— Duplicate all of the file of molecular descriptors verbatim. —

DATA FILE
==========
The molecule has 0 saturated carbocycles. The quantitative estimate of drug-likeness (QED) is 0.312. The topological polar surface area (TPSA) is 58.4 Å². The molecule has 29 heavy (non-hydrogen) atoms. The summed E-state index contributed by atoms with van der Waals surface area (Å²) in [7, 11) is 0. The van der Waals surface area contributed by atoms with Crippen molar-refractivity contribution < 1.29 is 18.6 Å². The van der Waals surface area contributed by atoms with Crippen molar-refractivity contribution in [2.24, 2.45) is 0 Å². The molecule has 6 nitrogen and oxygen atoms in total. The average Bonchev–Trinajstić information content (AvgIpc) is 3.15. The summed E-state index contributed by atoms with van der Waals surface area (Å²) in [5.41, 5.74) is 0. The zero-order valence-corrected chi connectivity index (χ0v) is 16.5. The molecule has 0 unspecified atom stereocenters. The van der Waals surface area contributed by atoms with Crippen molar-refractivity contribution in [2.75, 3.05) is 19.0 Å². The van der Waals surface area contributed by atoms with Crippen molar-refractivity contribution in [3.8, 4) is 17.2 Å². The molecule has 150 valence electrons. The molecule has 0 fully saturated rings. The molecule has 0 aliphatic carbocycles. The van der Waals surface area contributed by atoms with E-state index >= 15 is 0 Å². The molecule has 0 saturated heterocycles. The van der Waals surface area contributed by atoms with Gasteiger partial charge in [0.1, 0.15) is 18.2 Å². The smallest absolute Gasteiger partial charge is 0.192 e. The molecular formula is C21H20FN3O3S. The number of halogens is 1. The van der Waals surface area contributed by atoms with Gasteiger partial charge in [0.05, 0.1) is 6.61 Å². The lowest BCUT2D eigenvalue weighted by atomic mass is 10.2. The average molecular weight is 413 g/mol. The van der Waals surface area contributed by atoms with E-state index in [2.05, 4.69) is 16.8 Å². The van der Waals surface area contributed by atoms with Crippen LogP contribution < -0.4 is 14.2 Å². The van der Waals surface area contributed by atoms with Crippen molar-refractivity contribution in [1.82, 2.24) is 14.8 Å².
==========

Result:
The molecule has 0 saturated carbocycles. The quantitative estimate of drug-likeness (QED) is 0.312. The topological polar surface area (TPSA) is 58.4 Å². The molecule has 29 heavy (non-hydrogen) atoms. The summed E-state index contributed by atoms with van der Waals surface area (Å²) in [7, 11) is 0. The van der Waals surface area contributed by atoms with Crippen molar-refractivity contribution < 1.29 is 18.6 Å². The van der Waals surface area contributed by atoms with Crippen molar-refractivity contribution in [2.24, 2.45) is 0 Å². The molecule has 6 nitrogen and oxygen atoms in total. The average Bonchev–Trinajstić information content (AvgIpc) is 3.15. The summed E-state index contributed by atoms with van der Waals surface area (Å²) in [5.41, 5.74) is 0. The zero-order valence-corrected chi connectivity index (χ0v) is 16.5. The molecule has 0 unspecified atom stereocenters. The van der Waals surface area contributed by atoms with Crippen molar-refractivity contribution in [2.75, 3.05) is 19.0 Å². The van der Waals surface area contributed by atoms with Crippen molar-refractivity contribution in [3.8, 4) is 17.2 Å². The molecule has 150 valence electrons. The molecule has 0 fully saturated rings. The molecule has 0 aliphatic carbocycles. The van der Waals surface area contributed by atoms with E-state index >= 15 is 0 Å². The molecule has 0 saturated heterocycles. The van der Waals surface area contributed by atoms with Gasteiger partial charge in [0.1, 0.15) is 18.2 Å². The smallest absolute Gasteiger partial charge is 0.192 e. The molecular formula is C21H20FN3O3S. The number of halogens is 1. The van der Waals surface area contributed by atoms with Gasteiger partial charge in [0.05, 0.1) is 6.61 Å². The lowest BCUT2D eigenvalue weighted by atomic mass is 10.2. The average molecular weight is 413 g/mol. The van der Waals surface area contributed by atoms with E-state index in [2.05, 4.69) is 16.8 Å². The van der Waals surface area contributed by atoms with Crippen LogP contribution < -0.4 is 14.2 Å². The van der Waals surface area contributed by atoms with Crippen molar-refractivity contribution in [1.82, 2.24) is 14.8 Å².